From Mile End to Bow and Stratford on a Summer’s Day, a set on Flickr.
This photo set, the 80th in my ongoing project to photograph the whole of London by bike, which I began last May, is the second of three that precedes and follows on from a set I published last July, entitled, “The Olympics Minus One Day: Photos from the Frontline in Stratford” (and see here too), in which I cycled east from Whitechapel along the A11 — Mile End Road, which becomes Bow Road and crosses the A12 on the way to the Olympic Park along Stratford High Street. In the Olympics set I published in July, I then cycled up to Leyton, along the A12 at the north of the Olympic Park, and then back south via Hackney Wick, Old Ford, Poplar and the Isle of Dogs, stopping in on Greenwich before returning home to Brockley.
Following the previous set, “Adventures in History: The Mile End Road,” in which I passed various historical landmarks on the way to Queen Mary, University of London and the Regent’s Canal, this set begins at the “green bridge” that crossed Mile End Road, and then traces my journey along Bow Road, past the derelict St. Clement’s Hospital, and other landmarks, to Bow Church, marooned on a traffic island, and the Bow Flyover, which vaults over the A12, where bikes were exempt from the Olympic traffic ban, and I had great views, from a highway that is never normally empty in the daytime, of the Olympic Park, the Lea Navigation (the River Lea), the A12 and the northern reaches of Bow and Stratford.
The final set, to follow — which largely takes up after my journey around the perimeter of the Olympic Park — features a few photos from Leyton, and then from my journey back south via Hackney Wick and Old Ford, across Bow Road, and down through Poplar to the Isle of Dogs, after which I stopped in Greenwich briefly before returning home to Brockley.
After that, I’ll get back to publishing some contemporary photos, as the winter continues to bite, and the brief bloom of warmth two weeks ago has given way to biting cold weather for the last seven days.
In the meantime, I hope you enjoy the second part of my visit to east London on a glorious summer day last July.
Andy Worthington is the author of The Guantánamo Files: The Stories of the 774 Detainees in America’s Illegal Prison (published by Pluto Press, distributed by Macmillan in the US, and available from Amazon — click on the following for the US and the UK) and of two other books: Stonehenge: Celebration and Subversion and The Battle of the Beanfield. To receive new articles in your inbox, please subscribe to my RSS feed — and I can also be found on Facebook, Twitter, Digg, Flickr (my photos) and YouTube. Also see my definitive Guantánamo prisoner list, updated in April 2012, “The Complete Guantánamo Files,” a 70-part, million-word series drawing on files released by WikiLeaks in April 2011, and details about the documentary film, “Outside the Law: Stories from Guantánamo” (co-directed by Polly Nash and Andy Worthington, and available on DVD here — or here for the US). Also see my definitive Guantánamo habeas list and the chronological list of all my articles, and please also consider joining the new “Close Guantánamo campaign,” and, if you appreciate my work, feel free to make a donation.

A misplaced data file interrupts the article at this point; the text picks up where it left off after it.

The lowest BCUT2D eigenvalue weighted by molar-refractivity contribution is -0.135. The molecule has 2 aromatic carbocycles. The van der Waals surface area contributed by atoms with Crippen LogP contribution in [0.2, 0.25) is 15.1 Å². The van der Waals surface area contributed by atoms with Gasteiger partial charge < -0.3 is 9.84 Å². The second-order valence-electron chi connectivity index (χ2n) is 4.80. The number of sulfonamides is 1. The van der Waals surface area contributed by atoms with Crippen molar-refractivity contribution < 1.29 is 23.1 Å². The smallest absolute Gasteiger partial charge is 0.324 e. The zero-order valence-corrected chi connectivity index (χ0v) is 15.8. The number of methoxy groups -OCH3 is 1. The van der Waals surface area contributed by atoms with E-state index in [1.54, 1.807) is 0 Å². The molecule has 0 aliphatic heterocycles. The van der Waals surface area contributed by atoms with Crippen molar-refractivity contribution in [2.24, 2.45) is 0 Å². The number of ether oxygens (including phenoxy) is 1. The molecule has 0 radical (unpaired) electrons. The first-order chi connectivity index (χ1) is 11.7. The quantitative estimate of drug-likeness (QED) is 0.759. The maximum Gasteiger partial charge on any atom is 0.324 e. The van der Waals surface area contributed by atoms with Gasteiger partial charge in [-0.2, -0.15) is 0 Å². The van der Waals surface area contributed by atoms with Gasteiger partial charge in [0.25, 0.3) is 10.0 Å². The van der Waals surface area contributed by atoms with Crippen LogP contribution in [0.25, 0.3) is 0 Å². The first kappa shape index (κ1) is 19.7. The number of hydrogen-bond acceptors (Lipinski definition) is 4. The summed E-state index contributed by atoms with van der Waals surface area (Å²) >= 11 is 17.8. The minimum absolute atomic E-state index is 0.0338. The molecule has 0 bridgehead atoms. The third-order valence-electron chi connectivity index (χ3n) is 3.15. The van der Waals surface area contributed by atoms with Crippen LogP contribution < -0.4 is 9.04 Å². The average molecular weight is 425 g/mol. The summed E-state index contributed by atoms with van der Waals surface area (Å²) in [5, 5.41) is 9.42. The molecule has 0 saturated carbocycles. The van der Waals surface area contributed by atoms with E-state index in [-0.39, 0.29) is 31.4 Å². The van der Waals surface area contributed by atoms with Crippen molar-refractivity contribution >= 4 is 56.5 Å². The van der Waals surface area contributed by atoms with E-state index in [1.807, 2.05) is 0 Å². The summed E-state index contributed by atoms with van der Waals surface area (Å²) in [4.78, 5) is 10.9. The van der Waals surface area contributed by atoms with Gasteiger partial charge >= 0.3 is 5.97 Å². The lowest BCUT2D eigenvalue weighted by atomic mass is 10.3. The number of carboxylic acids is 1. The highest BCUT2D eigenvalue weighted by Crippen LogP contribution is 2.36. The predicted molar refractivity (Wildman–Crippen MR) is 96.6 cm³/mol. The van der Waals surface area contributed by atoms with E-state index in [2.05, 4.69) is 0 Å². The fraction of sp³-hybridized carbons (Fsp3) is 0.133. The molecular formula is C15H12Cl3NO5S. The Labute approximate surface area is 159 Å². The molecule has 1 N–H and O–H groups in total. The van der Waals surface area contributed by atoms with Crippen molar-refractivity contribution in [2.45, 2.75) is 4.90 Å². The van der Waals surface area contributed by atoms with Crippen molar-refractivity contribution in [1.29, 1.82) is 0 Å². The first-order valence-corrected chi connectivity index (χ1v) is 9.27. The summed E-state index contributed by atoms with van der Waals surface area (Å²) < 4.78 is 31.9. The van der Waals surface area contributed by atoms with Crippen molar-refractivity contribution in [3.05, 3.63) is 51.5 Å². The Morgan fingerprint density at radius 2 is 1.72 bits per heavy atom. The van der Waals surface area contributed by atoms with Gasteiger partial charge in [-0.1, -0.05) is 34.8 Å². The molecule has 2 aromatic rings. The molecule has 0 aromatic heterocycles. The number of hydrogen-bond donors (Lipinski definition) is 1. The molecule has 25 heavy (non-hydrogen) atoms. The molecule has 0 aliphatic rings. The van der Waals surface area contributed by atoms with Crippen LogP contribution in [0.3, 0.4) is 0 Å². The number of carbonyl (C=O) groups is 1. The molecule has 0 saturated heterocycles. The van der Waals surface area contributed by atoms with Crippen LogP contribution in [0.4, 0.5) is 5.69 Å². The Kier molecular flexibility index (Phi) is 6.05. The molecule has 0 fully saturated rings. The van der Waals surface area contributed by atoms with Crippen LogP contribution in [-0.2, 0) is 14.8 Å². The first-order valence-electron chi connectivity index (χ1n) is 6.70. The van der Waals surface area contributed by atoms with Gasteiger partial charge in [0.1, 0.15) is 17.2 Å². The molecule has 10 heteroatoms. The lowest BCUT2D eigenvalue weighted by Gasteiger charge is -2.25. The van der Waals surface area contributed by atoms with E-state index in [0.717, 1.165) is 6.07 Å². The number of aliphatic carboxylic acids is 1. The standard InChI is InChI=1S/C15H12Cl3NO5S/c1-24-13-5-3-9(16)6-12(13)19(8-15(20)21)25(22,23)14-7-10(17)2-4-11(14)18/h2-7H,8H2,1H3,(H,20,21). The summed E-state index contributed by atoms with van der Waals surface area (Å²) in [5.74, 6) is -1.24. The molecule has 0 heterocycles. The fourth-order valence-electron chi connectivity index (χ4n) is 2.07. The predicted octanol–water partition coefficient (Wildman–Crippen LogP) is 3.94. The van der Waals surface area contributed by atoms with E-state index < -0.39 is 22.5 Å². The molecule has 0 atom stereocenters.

On Facebook, Christopher John Webster wrote:
loving the Green Bridge and Original Taste… don’t know Mile End at all so it’s really good to see these…thanks.
You’re welcome, Chris. I’m due another visit, I think. I was in Whitechapel/Mile End last Saturday for an event, funnily enough, just after I had posted the first set of photos, so I got to revisit a few of the places I had photographed, and also to check out more of the back streets. It’s a really fascinating part of London. Now I want to revisit Bow and start filing in some more gaps …
Louise Gordon wrote:
Those are beautiful photographs! Maybe I’ll move to London.
Thank you, Louise. Perhaps I should work for the London Tourist Board. Ha, can you imagine?
Louise Gordon wrote:
That would be a big switch!
Just a bit. I’d be handing out sharpened pitchforks, telling people where all the super-rich criminal scum – sorry, politicians, bankers and corporate businessmen -live, and organising tours of council estates, beachcombing, bike rides along the Thames and through the city’s forgotten corners. Come to think of it, it could be great! Revolution through tourism!
I may be getting carried away now …
Writer, campaigner, investigative journalist and commentator. Recognized as an authority on Guantánamo and the “war on terror.” Co-founder, Close Guantánamo, co-director, We Stand With Shaker. Also, singer and songwriter (The Four Fathers) and photographer.
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